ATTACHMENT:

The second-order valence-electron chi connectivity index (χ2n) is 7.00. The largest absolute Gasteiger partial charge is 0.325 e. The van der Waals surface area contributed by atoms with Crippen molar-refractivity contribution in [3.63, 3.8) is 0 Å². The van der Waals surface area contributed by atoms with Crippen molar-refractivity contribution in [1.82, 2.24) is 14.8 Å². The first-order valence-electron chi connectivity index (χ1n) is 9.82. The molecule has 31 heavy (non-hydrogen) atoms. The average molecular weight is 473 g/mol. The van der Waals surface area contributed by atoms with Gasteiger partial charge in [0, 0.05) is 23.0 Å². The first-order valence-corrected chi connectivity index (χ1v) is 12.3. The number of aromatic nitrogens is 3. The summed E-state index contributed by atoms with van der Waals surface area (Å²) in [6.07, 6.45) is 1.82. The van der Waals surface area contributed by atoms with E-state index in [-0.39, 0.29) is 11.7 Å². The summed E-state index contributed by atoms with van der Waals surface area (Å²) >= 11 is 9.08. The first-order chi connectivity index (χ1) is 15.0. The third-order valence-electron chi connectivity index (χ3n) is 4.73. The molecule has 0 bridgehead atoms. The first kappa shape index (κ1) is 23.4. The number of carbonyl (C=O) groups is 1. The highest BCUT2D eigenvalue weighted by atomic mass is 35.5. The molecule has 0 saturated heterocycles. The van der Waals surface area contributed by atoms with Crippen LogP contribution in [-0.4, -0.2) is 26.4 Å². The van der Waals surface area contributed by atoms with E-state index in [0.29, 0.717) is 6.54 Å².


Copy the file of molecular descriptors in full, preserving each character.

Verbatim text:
The second-order valence-electron chi connectivity index (χ2n) is 7.00. The largest absolute Gasteiger partial charge is 0.325 e. The van der Waals surface area contributed by atoms with Crippen molar-refractivity contribution in [3.63, 3.8) is 0 Å². The van der Waals surface area contributed by atoms with Crippen molar-refractivity contribution in [1.82, 2.24) is 14.8 Å². The first-order valence-electron chi connectivity index (χ1n) is 9.82. The molecule has 31 heavy (non-hydrogen) atoms. The average molecular weight is 473 g/mol. The van der Waals surface area contributed by atoms with Gasteiger partial charge in [0, 0.05) is 23.0 Å². The first-order valence-corrected chi connectivity index (χ1v) is 12.3. The number of aromatic nitrogens is 3. The summed E-state index contributed by atoms with van der Waals surface area (Å²) in [6.07, 6.45) is 1.82. The van der Waals surface area contributed by atoms with E-state index in [-0.39, 0.29) is 11.7 Å². The summed E-state index contributed by atoms with van der Waals surface area (Å²) >= 11 is 9.08. The first-order chi connectivity index (χ1) is 15.0. The third-order valence-electron chi connectivity index (χ3n) is 4.73. The molecule has 0 bridgehead atoms. The first kappa shape index (κ1) is 23.4. The number of carbonyl (C=O) groups is 1. The highest BCUT2D eigenvalue weighted by atomic mass is 35.5. The molecule has 0 saturated heterocycles. The van der Waals surface area contributed by atoms with Crippen LogP contribution in [-0.4, -0.2) is 26.4 Å². The van der Waals surface area contributed by atoms with E-state index in [0.29, 0.717) is 6.54 Å².